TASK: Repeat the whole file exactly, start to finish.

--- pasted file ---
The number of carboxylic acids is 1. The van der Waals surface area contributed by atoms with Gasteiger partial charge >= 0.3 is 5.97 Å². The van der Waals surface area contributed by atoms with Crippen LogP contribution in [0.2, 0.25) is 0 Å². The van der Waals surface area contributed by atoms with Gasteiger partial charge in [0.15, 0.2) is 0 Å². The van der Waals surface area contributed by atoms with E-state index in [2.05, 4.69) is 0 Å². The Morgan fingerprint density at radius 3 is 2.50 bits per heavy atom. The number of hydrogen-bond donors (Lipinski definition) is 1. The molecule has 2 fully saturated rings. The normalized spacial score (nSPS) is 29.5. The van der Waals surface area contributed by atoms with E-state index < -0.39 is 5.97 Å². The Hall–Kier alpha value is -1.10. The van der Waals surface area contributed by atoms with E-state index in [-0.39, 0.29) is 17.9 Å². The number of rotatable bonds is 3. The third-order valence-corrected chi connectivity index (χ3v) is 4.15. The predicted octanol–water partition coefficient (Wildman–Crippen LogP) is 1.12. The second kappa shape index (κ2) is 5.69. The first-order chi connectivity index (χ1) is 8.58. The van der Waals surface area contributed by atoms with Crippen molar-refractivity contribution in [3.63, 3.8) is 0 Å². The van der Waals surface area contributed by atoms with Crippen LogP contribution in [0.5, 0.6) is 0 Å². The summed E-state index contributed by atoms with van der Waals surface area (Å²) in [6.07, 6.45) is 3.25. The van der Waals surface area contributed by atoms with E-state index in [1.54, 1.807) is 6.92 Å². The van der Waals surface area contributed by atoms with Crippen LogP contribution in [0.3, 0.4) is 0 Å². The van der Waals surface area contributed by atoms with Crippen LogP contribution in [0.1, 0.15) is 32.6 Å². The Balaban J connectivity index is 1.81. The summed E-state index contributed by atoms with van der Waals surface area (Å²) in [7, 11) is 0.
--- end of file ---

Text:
The number of carboxylic acids is 1. The van der Waals surface area contributed by atoms with Gasteiger partial charge >= 0.3 is 5.97 Å². The van der Waals surface area contributed by atoms with Crippen LogP contribution in [0.2, 0.25) is 0 Å². The van der Waals surface area contributed by atoms with Gasteiger partial charge in [0.15, 0.2) is 0 Å². The van der Waals surface area contributed by atoms with E-state index in [2.05, 4.69) is 0 Å². The Morgan fingerprint density at radius 3 is 2.50 bits per heavy atom. The number of hydrogen-bond donors (Lipinski definition) is 1. The molecule has 2 fully saturated rings. The normalized spacial score (nSPS) is 29.5. The van der Waals surface area contributed by atoms with E-state index < -0.39 is 5.97 Å². The Hall–Kier alpha value is -1.10. The van der Waals surface area contributed by atoms with E-state index in [-0.39, 0.29) is 17.9 Å². The number of rotatable bonds is 3. The third-order valence-corrected chi connectivity index (χ3v) is 4.15. The predicted octanol–water partition coefficient (Wildman–Crippen LogP) is 1.12. The second kappa shape index (κ2) is 5.69. The first-order chi connectivity index (χ1) is 8.58. The van der Waals surface area contributed by atoms with Crippen molar-refractivity contribution in [3.63, 3.8) is 0 Å². The van der Waals surface area contributed by atoms with Crippen LogP contribution in [0.5, 0.6) is 0 Å². The summed E-state index contributed by atoms with van der Waals surface area (Å²) in [6.07, 6.45) is 3.25. The van der Waals surface area contributed by atoms with E-state index in [1.54, 1.807) is 6.92 Å². The van der Waals surface area contributed by atoms with Crippen LogP contribution in [0.3, 0.4) is 0 Å². The van der Waals surface area contributed by atoms with Crippen LogP contribution in [0.1, 0.15) is 32.6 Å². The Balaban J connectivity index is 1.81. The summed E-state index contributed by atoms with van der Waals surface area (Å²) in [7, 11) is 0.